"¡Juro!" exclaimed Juan Guaido, the 35-year-old leader of Venezuela's National Assembly, as he declared himself the country's acting president on January 23.
"I swear!" he said to the crowd in a definitive challenge to the regime of Nicolás Maduro, the ersatz President who has held office since the death of Hugo Chávez in 2013.
I swear, he repeated with a boldness seemingly unrealistic but clearly effective, as it was followed almost immediately by recognition from nearly every country in the region, plus more than a dozen members of the European Union, Canada and the United States.
Of course, this feat of garnering the approval of so many nations would deserve neither admiration nor support were it just another episode in the long tradition of power-grabbing pronunciamentos.
And, certainly, we have seen enough leaders come to power in the rubble of their country (and then confused a spot on a soapbox with constitutional compliance) to blindly credit a man elevated to power with little more mandate than approval from the crowds in Caracas.
Now we must remain alert so that a cult of personality does not develop around the young leader and transform what is now an admirable popular revolution into a new occasion for Petro Caesarism.
Nonetheless, Guaidó agreed to assume executive power in only the most purely formal and legal way.
He acted in accord, not with the maxims of his own ambition, but with a faithful reading of articles 233 and 350 of Venezuela's constitution, under which the president of the national assembly takes the reins if the head of state is unable to function.
And he assumed executive responsibility solely on an interim basis -- that is, for the time it takes to organize free elections and to re-establish the people's right to make decisions in accordance with the values, principles and guarantees enshrined in the country's fundamental law.
Few dictatorships have violated those values, principles and guarantees more than Maduro's.
Few presidents have been so dubiously elected as this blend of Augusto Pinochet and Fidel Castro, that Maduro, in advance of the 2018 election, took the precaution of banning the opposition coalition and ensuring that most of its leading figures, such as Antonio Ledezma and Leopoldo López, were either in jail, in exile or otherwise incapacitated.
Few have relied so heavily as Maduro on shadowy police operations, primly redubbed Operation Humanistic Liberation of the People in 2017. Among those police actions, Amnesty International has found countless cases of arbitrary arrests, disappearances, and bloody violations of human rights.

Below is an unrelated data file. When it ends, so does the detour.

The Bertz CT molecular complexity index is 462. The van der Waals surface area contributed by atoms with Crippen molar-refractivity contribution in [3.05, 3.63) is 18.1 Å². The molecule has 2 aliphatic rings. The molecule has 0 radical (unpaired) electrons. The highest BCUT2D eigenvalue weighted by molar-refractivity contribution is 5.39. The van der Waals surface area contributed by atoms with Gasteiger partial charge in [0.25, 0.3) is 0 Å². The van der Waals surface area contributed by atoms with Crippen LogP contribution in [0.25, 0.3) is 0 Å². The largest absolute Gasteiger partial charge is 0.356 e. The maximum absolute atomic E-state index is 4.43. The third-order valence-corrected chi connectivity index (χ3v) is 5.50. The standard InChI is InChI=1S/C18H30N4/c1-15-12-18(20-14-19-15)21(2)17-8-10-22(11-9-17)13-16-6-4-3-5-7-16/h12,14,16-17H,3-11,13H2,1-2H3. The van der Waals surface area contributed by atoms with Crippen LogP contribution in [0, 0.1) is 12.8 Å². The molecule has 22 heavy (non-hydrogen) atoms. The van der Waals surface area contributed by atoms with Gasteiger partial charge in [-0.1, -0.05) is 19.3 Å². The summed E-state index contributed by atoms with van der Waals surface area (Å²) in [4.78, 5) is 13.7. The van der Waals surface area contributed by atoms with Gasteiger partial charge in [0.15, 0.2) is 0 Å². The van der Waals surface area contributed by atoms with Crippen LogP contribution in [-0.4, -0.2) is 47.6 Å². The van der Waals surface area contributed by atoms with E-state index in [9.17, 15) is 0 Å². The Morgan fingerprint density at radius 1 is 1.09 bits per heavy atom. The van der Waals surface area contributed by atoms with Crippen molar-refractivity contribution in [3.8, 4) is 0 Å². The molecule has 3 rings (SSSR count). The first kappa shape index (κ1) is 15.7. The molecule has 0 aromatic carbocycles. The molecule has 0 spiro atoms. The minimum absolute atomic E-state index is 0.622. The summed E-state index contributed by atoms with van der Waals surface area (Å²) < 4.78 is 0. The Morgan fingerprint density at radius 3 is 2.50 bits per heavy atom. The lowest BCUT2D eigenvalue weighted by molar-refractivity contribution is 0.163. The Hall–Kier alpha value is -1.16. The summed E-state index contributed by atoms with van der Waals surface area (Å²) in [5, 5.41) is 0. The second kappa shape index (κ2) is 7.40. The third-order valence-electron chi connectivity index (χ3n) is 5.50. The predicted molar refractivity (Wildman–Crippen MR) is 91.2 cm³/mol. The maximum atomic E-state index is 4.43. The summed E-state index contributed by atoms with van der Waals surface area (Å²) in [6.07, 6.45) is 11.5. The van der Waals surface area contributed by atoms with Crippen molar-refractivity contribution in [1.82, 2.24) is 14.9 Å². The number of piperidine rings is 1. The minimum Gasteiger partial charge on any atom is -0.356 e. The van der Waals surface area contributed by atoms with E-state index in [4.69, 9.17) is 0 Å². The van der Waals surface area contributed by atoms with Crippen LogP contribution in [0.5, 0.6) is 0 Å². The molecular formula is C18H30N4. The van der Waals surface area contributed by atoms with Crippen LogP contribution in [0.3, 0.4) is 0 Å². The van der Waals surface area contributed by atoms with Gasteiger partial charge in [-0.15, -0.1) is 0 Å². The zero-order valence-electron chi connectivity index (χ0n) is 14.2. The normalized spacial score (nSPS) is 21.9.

Moreover, what are those rights worth when, according to the Encovi (a polling firm in Venezuela) study carried out by a consortium of universities, 87% of the country's households are living below the poverty line? When the average Venezuelan citizen has lost 24 pounds? When health and mortality indicators have reached levels normally observed only in countries at war?
I will not rehash here the eternal debate between legality and legitimacy.
But one has to wonder by what right a regime remains in office when it has been so dishonest, greedy and inept, managing only to foment massive inflation and starve the countryside and the working-class suburbs.
One cannot but wonder what is left of a "Bolivarism" that, with its petrodollars, has succeeded only in building soviets without electricity and creating a people lacking not only freedom but also water, milk, eggs and meat.
And does there not come a point in the marathon of mendacity and mismanagement when one must summon the courage to say that a government that has forced between 2 and 5 million of its people into exile is no longer either legitimate or legal?
Which brings us to a choice.
We can weigh rousing the ghosts of President James Monroe and his 1823 speech, of the United Fruit Company, the Chicago Boys and Operation Condor -- these symbols of the so called brutal American interventionist policy during the 1960s and the 1970s, in Chile, Guatemala and other countries of Latin America.
We can, like Sen. Bernie Sanders, express a discomfort at seeing bumbling President Donald Trump return to America's backyard, where his predecessors so often showed a lack of judgment and morality.
We can, like some leftists followers, claim to see in Guaidó's oath of office the outcome of a reactionary plot, without considering a few crucial realities: First, that the plotters in this case are millions of ruined, starved and tormented Venezuelans; and, second, that when it comes to interventionism, the most brutal, criminal and imperialistic intervention today is coming not from the United States but from China, which finances the regime, from Russia, which protects it, and from Cuba, which patrols Caracas. But the simple truth is that Venezuela cannot wait any longer for the international community to act.
And that is why the only possible choice, today, for a true liberal, is to echo the call of French President Emmanuel Macron and his European counterparts for free and open elections -- preceded, of course, by the immediate and nonnegotiable departure of Maduro.
Remember those pictures of him as President Recep Tayyip Erdogan's guest in Turkey in September 2018, enjoying a steak in the world's priciest meat restaurant?
Without realizing it, he was aping the autumnal patriarch immortalized by yet another writer, Gabriel Garcia Marquez, feasting in his palace, wild, impulsive and on the edge of madness.
Well, here we are again: The emperor has no clothes. Mired in his hell, he no longer has a future.
What remains to him are his little sword and his pathetic fear of losing the power to torture his people.
And that is why he must go without delay.
Bernard-Henri Levy is a French philosopher, filmmaker and activist. His most recent book is The Empire and the Five kings. The opinions expressed in this commentary are his.